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tony

The Bad Things About Early Retirement Nobody Talks About

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Personally, I can't imagine anyone missing  work in any profession unless it was stress free and full of perks. As a retired educator, all I can say is my blood pressure is way down  now and I'm 12 pounds thinner too. I don't miss the stress and my doctor telling me I need to be on anti -deppressent which I refused  And i don't have an identity crisis. But we are all different.

https://www.marketwatch.com/story/these-are-the-bad-things-about-early-retirement-that-no-one-talks-about-2018-09-26?siteid=yhoof2&yptr=yahoo

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The author claims:

1. Identity crisis.

2. Lack of productivity leading to doubt, depression, and negativity.

3. People won’t like you because you’re retired.

4. You won’t be as happy as you think (or happy at all) and then you’ll beat yourself up.

5. With nothing to do, you’ll question the point and hollowness of life. 

I feel like 1, 2, and 5 are all the same point. We really have conditioned society into becoming human machines that find joy in maximizing productivity for their employers. It’s like Stockholm Syndrome, just wild. 

I think 3 just saves you time from dealing with folks you’re better off avoiding.

4 is interesting because of course you adjust to happiness, but a lot of people struggle to adjust to their soul sucking jobs. The choice seems obvious.

 

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5 hours ago, EdLaFave said:

We really have conditioned society into becoming human machines that find joy in maximizing productivity for their employers. It’s like Stockholm Syndrome, just wild.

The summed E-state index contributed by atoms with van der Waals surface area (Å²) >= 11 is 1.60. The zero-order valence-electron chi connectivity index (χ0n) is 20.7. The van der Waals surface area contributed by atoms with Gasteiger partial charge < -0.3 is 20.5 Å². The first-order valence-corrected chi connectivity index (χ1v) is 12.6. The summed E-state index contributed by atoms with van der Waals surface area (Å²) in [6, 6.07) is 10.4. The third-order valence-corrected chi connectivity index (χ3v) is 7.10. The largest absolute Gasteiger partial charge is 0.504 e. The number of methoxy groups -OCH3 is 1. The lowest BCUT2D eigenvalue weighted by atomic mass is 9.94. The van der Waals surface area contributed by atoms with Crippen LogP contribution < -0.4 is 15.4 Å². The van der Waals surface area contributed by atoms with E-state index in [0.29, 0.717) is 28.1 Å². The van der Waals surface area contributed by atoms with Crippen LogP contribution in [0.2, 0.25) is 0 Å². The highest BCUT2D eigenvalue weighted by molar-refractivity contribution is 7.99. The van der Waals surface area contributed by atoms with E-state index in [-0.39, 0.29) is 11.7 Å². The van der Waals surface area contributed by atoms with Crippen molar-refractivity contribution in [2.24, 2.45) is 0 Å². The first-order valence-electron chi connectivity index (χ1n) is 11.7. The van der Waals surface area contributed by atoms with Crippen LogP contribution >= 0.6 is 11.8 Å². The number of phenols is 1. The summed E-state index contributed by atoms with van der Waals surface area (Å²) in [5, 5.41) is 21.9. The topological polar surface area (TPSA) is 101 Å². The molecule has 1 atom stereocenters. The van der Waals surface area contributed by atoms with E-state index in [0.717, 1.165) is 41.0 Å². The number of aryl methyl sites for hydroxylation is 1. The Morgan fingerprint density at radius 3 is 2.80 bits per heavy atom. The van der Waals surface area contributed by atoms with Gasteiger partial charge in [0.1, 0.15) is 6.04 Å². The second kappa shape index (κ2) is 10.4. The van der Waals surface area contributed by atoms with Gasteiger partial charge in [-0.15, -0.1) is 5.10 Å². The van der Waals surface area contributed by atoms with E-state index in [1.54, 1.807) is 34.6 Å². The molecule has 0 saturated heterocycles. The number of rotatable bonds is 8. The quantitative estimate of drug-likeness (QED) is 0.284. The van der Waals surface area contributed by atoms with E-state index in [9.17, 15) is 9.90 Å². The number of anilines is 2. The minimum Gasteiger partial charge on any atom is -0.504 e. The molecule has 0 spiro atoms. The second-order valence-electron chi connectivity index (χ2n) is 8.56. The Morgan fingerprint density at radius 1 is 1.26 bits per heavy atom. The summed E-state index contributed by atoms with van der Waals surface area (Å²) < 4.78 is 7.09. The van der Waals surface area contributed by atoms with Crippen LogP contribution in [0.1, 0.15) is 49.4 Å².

I think Americans definitely suffer from this syndrome. They definitely form an irrational bond with their jobs.We probably spend more time working than any other industrialized nation. And we don't complain much but maybe a little more than we used to.. Problem is no-one on their death bed will wonder if they spent enough time working. I don't miss it.  I enjoy reading your commentary.

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55 minutes ago, tony said:

Americans definitely suffer from this syndrome. They definitely form an irrational bond with their jobs.We probably spend more time working than any other industrialized nation

I don’t entirely share this quality, but I can fully understand the basic human desire to do and accomplish things. What fascinates me is that so many people choose to direct this energy towards their employer’s goals and interests rather than their own.

55 minutes ago, tony said:

we don't complain much but maybe a little more than we used to

There’s a pretty big difference between my little Millennial bubble, which is overpopulated with software engineers, and my perception of the general population.

In my bubble there is a significant minority (40% maybe) of people who believe:

1. Corporations are amoral at best and immoral at worst.

2. The short term profit motive combined with #1 cultivates a culture where employees are objects standing in the way of additional profit.

3. The economy is structured against workers and it’s only going to get worse.

These folks tend to complain loudly and have no problem envisioning and planning for their lives post-FIRE.

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